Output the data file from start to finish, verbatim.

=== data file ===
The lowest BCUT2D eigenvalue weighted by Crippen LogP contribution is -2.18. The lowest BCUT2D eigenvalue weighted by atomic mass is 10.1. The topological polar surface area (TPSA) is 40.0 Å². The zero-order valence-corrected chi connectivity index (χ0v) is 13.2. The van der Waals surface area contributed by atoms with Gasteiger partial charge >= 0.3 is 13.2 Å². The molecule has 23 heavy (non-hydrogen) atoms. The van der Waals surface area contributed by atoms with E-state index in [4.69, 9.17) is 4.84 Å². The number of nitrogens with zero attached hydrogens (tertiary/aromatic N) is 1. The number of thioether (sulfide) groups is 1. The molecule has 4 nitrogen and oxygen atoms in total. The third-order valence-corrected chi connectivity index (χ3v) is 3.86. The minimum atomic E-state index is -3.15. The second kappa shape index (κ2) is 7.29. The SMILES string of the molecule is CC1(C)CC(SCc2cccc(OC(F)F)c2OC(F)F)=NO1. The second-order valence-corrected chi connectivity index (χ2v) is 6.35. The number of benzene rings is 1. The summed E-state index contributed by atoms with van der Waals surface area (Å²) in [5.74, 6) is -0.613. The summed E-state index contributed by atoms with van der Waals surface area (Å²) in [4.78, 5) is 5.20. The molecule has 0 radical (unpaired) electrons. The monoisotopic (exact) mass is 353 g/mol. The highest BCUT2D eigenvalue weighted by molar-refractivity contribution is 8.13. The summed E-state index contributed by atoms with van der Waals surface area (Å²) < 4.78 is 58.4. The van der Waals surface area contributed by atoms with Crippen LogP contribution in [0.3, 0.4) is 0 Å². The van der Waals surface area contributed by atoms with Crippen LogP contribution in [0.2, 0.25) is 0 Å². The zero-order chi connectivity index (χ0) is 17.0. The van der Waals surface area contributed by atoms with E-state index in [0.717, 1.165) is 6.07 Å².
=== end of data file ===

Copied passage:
The lowest BCUT2D eigenvalue weighted by Crippen LogP contribution is -2.18. The lowest BCUT2D eigenvalue weighted by atomic mass is 10.1. The topological polar surface area (TPSA) is 40.0 Å². The zero-order valence-corrected chi connectivity index (χ0v) is 13.2. The van der Waals surface area contributed by atoms with Gasteiger partial charge >= 0.3 is 13.2 Å². The molecule has 23 heavy (non-hydrogen) atoms. The van der Waals surface area contributed by atoms with E-state index in [4.69, 9.17) is 4.84 Å². The number of nitrogens with zero attached hydrogens (tertiary/aromatic N) is 1. The number of thioether (sulfide) groups is 1. The molecule has 4 nitrogen and oxygen atoms in total. The third-order valence-corrected chi connectivity index (χ3v) is 3.86. The minimum atomic E-state index is -3.15. The second kappa shape index (κ2) is 7.29. The SMILES string of the molecule is CC1(C)CC(SCc2cccc(OC(F)F)c2OC(F)F)=NO1. The second-order valence-corrected chi connectivity index (χ2v) is 6.35. The number of benzene rings is 1. The summed E-state index contributed by atoms with van der Waals surface area (Å²) in [5.74, 6) is -0.613. The summed E-state index contributed by atoms with van der Waals surface area (Å²) in [4.78, 5) is 5.20. The molecule has 0 radical (unpaired) electrons. The monoisotopic (exact) mass is 353 g/mol. The highest BCUT2D eigenvalue weighted by molar-refractivity contribution is 8.13. The summed E-state index contributed by atoms with van der Waals surface area (Å²) < 4.78 is 58.4. The van der Waals surface area contributed by atoms with Crippen LogP contribution in [0.3, 0.4) is 0 Å². The van der Waals surface area contributed by atoms with Crippen LogP contribution in [0.2, 0.25) is 0 Å². The zero-order chi connectivity index (χ0) is 17.0. The van der Waals surface area contributed by atoms with E-state index in [0.717, 1.165) is 6.07 Å².